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Topic: Strange characters on serial monitor (Read 3312 times) previous topic - next topic

T_bee

Hi,

I am pretty new for Arduino, learning the basics. I was trying to do some very basic Hello world p, the code is below:


Code: [Select]
void setup()
{
  Serial.begin(9600);
             Serial.println("Hello world");
}

void loop()
{
}


But instaed of receiving the 'Hello world string' on the serial monitor, I receive some strange characters: "%,,/ 7/2,$!". I tried with different baud rates (setting both the arduino and the monitor to the same rate) but received this string always.
Strange thing, that it can print numbers, if I use
Code: [Select]
Serial.println(12)
then I get "12" on the serial monitor.

I am using Arduino UNO rom eBay with CH340G chip, and the 1.0.5. version of the Arduino software on Win7, but other seerial monitors (like PUTTY) gives the very sam result.

Does someone has any idea, what might cause this problem?

Thanks

T_bee

johnwasser

Do you always receive the SAME strange characters?  If so it is important to know what characters you receive.  Try this sketch and post the output:
Code: [Select]
void setup() {
  Serial.begin(9600);
}

void loop() {
    Serial.println("Hello world");
    delay(2000); // wait two seconds
}
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T_bee

Yes, it is always the same:

Code: [Select]
%,,/ 7/2,$
%,,/ 7/2,$
%,,/ 7/2,$
%,,/ 7/2,$
%,,/ 7/2,$
%,,/ 7/2,$

jverive

The only difference between

%,,/ 7/2,$

and

ello world

is that bit 6 is flipped from a 1 to a 0 (I don't know why the "h" isn't showing up - which would be shown as "{" with bit 6 flipped). Either your Arduino is flipping this bit, or the bit stream is getting corrupted somewhere along the way. Make sure that (in addition to baud rate being the same) the data formats are the same: usually 8 data bits, one start bit, and no stop bits with no parity.

T_bee

Where can I change those settings?

I've tried via Terminal, but there is no start bit, only stop bit setting:

jverive

Sorry - my earlier response was wrong. Typical serial communications are performed with 1 STOP bit and 0 START bits); it is also typical to use 8 DATA bits and NO parity bits. You will often see this as

8,N,1 - for 8 DATA, No parity, and 1 STOP bit

or similar notation. So just adjust those parameters available for you to set.


johnwasser

'H' doesn't show because it gets modified to a backspace: 0x48->0x08.  A lowercase 'h' would show as '{'.

I wonder if the system clock is off enough to cause a slight baud rate mismatch.  If the sample for Bit 6 is taken after the start of Bit 7 instead of the middle of Bit 6 it would cause Bit 6 to read as 0.  That's half a bit too fast after 6 bits or about 8% fast.  Try setting the Arduino to 9000 baud.  If that gets the right characters to a 9600-baud terminal we'll know that the problem is clock related.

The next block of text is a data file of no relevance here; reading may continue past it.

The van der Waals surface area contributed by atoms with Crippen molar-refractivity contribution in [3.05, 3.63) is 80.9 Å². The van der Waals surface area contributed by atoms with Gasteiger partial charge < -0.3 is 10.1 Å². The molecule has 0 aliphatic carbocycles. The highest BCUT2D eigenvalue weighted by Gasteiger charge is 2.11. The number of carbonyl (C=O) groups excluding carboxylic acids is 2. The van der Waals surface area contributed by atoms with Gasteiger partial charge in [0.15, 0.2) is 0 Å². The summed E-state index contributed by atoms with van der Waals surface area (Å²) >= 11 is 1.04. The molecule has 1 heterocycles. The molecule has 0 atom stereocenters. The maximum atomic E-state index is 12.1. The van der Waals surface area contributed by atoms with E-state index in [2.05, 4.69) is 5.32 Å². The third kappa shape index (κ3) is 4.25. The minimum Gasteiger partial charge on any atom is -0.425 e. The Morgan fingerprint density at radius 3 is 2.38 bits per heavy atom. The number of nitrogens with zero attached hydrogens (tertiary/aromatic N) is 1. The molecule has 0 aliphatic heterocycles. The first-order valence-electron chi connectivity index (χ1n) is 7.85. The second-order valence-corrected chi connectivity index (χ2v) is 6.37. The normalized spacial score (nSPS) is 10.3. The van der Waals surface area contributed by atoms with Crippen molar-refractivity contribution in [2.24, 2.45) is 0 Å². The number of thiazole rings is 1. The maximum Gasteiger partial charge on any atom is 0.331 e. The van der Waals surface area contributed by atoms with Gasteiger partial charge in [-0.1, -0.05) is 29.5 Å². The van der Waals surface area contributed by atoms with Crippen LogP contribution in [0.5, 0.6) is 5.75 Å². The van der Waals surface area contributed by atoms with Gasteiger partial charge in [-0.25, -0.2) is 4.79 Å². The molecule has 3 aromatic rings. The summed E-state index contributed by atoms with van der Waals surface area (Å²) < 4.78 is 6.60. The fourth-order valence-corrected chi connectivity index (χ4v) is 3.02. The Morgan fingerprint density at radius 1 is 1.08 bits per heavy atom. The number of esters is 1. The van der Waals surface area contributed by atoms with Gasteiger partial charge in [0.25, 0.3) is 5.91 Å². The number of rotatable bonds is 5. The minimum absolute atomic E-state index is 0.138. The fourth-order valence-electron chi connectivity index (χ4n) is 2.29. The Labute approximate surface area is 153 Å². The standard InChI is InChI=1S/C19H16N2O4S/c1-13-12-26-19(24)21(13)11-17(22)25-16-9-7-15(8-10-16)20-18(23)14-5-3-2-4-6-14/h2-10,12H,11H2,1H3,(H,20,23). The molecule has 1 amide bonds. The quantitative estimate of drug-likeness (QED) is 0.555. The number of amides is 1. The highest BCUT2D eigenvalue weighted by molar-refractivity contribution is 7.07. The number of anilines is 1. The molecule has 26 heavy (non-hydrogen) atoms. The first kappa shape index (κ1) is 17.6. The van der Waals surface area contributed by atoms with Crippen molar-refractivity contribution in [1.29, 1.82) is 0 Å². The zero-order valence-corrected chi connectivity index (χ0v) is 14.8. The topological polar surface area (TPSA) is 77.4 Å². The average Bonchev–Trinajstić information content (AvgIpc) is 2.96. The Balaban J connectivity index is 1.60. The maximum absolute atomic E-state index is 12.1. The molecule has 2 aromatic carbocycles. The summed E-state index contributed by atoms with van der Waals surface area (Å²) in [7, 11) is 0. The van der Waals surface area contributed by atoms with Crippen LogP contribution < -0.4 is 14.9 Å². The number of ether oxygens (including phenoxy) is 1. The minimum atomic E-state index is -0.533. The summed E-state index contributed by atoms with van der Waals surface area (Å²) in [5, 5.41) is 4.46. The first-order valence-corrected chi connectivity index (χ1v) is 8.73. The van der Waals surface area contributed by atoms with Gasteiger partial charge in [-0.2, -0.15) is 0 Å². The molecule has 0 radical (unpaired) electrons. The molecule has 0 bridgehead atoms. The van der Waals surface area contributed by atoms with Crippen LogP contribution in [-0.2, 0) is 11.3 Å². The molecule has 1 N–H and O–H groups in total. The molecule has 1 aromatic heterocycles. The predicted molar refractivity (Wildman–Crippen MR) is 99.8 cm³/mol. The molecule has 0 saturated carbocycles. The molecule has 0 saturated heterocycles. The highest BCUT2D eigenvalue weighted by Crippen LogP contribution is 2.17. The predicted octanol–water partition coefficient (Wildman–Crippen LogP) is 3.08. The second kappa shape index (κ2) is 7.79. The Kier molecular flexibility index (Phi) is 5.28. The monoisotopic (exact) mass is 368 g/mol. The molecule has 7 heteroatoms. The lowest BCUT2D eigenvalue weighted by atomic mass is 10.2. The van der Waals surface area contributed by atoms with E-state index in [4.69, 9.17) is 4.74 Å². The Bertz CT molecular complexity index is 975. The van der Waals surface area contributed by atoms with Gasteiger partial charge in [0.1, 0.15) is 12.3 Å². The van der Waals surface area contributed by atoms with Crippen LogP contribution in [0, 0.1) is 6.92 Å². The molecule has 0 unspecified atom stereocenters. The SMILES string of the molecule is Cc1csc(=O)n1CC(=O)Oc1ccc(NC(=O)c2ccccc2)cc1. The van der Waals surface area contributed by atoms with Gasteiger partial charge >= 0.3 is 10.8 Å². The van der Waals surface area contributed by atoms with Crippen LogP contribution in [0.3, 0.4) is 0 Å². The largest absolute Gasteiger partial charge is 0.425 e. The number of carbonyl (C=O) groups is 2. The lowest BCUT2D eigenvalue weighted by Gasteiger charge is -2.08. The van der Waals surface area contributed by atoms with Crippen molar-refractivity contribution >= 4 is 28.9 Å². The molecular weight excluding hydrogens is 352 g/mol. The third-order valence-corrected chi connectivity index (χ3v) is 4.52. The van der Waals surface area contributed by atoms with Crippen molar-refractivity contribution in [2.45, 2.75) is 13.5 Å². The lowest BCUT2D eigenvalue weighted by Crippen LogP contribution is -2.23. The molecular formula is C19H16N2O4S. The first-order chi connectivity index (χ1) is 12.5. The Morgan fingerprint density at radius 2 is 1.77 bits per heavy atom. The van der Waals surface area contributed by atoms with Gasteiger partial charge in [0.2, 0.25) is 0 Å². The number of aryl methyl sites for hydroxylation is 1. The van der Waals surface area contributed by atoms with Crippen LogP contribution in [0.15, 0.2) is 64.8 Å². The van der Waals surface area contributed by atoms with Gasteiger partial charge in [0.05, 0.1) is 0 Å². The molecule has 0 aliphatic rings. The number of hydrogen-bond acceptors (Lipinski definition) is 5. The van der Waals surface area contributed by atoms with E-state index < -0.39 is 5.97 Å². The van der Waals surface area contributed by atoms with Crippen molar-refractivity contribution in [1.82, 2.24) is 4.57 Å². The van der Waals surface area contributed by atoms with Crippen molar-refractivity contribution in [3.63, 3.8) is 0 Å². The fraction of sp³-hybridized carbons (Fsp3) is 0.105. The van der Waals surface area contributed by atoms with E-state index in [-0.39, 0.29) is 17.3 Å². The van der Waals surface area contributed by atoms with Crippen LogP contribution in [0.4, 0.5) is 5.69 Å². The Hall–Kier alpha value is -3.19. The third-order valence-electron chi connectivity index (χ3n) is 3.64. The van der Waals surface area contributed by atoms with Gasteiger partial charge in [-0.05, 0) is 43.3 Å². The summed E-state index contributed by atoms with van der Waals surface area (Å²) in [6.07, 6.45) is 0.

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T_bee

Setting the Arduino to 9000 baud on the 9600 terminal I get the following strings:
Code: [Select]
ˆ¥¬¬¯ ·¯²¬¤
ˆ¥¬¬¯ ·¯²¬¤
%,,/ 7/2,$
%,,/ 7/2,$
ˆ¥¬¬¯ ·¯²¬¤
ˆ¥¬¬¯ ·¯²¬¤
%,,/ 7/2,$

jverive

For the "second" set of weird characters, you are seeing the effects of bit 7 being turned on, adding 64 (hex 80) to the ASCII code, so that the characters are now being decoded as "extended" ASCII characters (see one set of such characters here: http://www.ssec.wisc.edu/~tomw/java/unicode.html#x0080). It's hard to know what is causing these bits to flip, but you can try a couple of things:

You can try reducing your baud rate to 1200 and see if that fixes the problem. Another possibility is that your USB communications are getting messed up by the USB port or your USB cable, so try a different USB cable and/or try using a powered USB hub between your computer and Arduino.

T_bee

baud rate change unfortunately didn't help, I tried from 300 to 19200, different cable and, USB port on pc and powered HUB also didn't help.
Is it rather the device's problem, or my PCs problem? If I'd order another board, would it probably give the same result, or it might work properly?

jverive

Do you have another computer on which to try the Arduino? That might narrow down the problem.

I'm suspecting the issue is with the USB serial converter chip (CH340G) on your Arduino Uno (which is a clone and not an official Arduino Uno). Many people have had serial connection problems with the Arduino Uno clones using the CH340G instead of the FTDI part used on official Arduino Uno boards.

T_bee

I've tried it onw, it is the very same. So, probably the USB converter chip is wrong? If I get something like this then it would solve the problem them?
Also, it affects only the USB communication, so if I am using the controller in other projects later without PC connection, will it work properly?

jverive

I don't know how you'd connect up the FT232 board to your Uno clone, but I can tell you from experience that those boards can also be a pain! Many of them use counterfeit FTDI chips that work initially but fail later due to driver issues (Google "counterfeit FTDI" to find out more about this issue).

You can probably continue using your Uno clone without the serial monitor, but consider getting an official Arduino Uno. For some projects, debugging is a lot harder without the serial monitor.

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